As a wise colleague once reminded me, “You get more with sugar than you do with vinegar”, meaning that if you want someone to do something for you, they’re far more likely to want to help you if you’re nice to them. If you’re nasty and aggressive in your tone and approach, they may tell you to take a hike, or if they’re your subordinates they may help you because they have no choice, but they won’t give it their best effort. It’s a lesson that continues to serve me well to this day.
This story is a slight digression from my point about commenting on written work, but the lesson is still relevant, and a similar principle applies when you feel compelled to critique someone publicly for something they wrote. If you lash out as a total stranger — oozing negativity, the writer will either write back defensively, or tell you to shove your criticism, or just ignore you (which is my personal preference when dealing with nasty, tactless commenters).
But — if your intention in leaving a critical comment is to be helpful, by bringing something to the writer’s attention that might require some sort of correction or further personal reflection, if you approach it tactfully it may actually be taken in the spirit it was intended rather than causing offence.
So, to sum up, here are some basic do’s and don’ts for leaving critical comments on other people’s posts:
Do:
  • Instead of pointing out only negatives, offer a positive remark as well, and phrase the criticism in a way that’s helpful rather than preachy.
  • If the post is blatantly offensive in a way that violates the rules of the publication, then report it to the appropriate channels. But if it merely presents opinions or advice you don’t agree with, then be polite in pointing out your objection. The writer is much more likely to give your comment some thought if it’s respectful, and dismiss it out of hand if it’s not.
  • Before you do anything, stop and think about it: Will the world be a better place for you having posted that negative comment? If it’s not going to add any value then it’s just grandstanding, and maybe it would be better for everyone (most especially yourself) if you don’t leave a comment at all.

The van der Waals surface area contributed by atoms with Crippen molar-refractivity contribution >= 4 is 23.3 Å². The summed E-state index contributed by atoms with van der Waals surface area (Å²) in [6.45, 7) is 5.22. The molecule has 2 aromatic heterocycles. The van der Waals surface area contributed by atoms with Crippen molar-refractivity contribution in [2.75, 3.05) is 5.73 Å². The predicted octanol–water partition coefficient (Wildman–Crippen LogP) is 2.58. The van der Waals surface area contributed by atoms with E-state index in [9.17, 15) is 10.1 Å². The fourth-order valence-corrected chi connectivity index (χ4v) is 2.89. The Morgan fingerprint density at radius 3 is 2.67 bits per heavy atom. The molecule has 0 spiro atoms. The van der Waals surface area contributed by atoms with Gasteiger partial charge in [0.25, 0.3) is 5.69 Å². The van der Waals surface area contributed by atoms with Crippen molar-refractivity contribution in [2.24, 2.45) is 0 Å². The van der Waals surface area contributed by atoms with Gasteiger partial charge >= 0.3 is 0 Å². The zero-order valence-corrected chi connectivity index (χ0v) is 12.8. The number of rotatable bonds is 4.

• Sometimes it might be appropriate to qualify your expertise for your criticism to carry weight. For example, if the post is about goat herding and you have experience with goat herding, then say so: “As someone who has herded goats extensively in the past, I think that…” etc. Otherwise, there’s no reason why anyone would take your criticism seriously. (Not sure that’s the best example but it’s 2:24 AM as I’m typing this, so goat herding it is!).
Don’t:
  • Don’t leave a negative comment on someone else’s post for the wrong reason:

    Is it because you feel like venting and this seems like a good opportunity to let off steam? Then stick your head in the fridge for a couple of minutes and cool off. Don’t ruin someone else’s day just because you weren’t able to step away from the keyboard in the heat of the moment.

    Or is it because you want to show off among other commenters by belittling someone else with your so-called smarts? Don’t. It’s way lame. Write your own brilliant post rather than crashing someone else’s comment thread to tout hoity toity witticisms. Most people will see right through it.
Here’s my final thought (on this): Whenever we read a post we consider a real ‘doozy’ (for whatever reason) — many of us simply comment quietly to ourselves ‘Man, what a disaster of a post’ or ‘This writer is such an idiot’ and move on. But in the event that you feel compelled to comment on it publicly, remember that your comment will reflect a lot better on you if it’s courteous and helpful rather than rude and condescending.
Photo by @benzoix via Freepik
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Noya Lizor - I'm all about creating standout content that helps businesses grow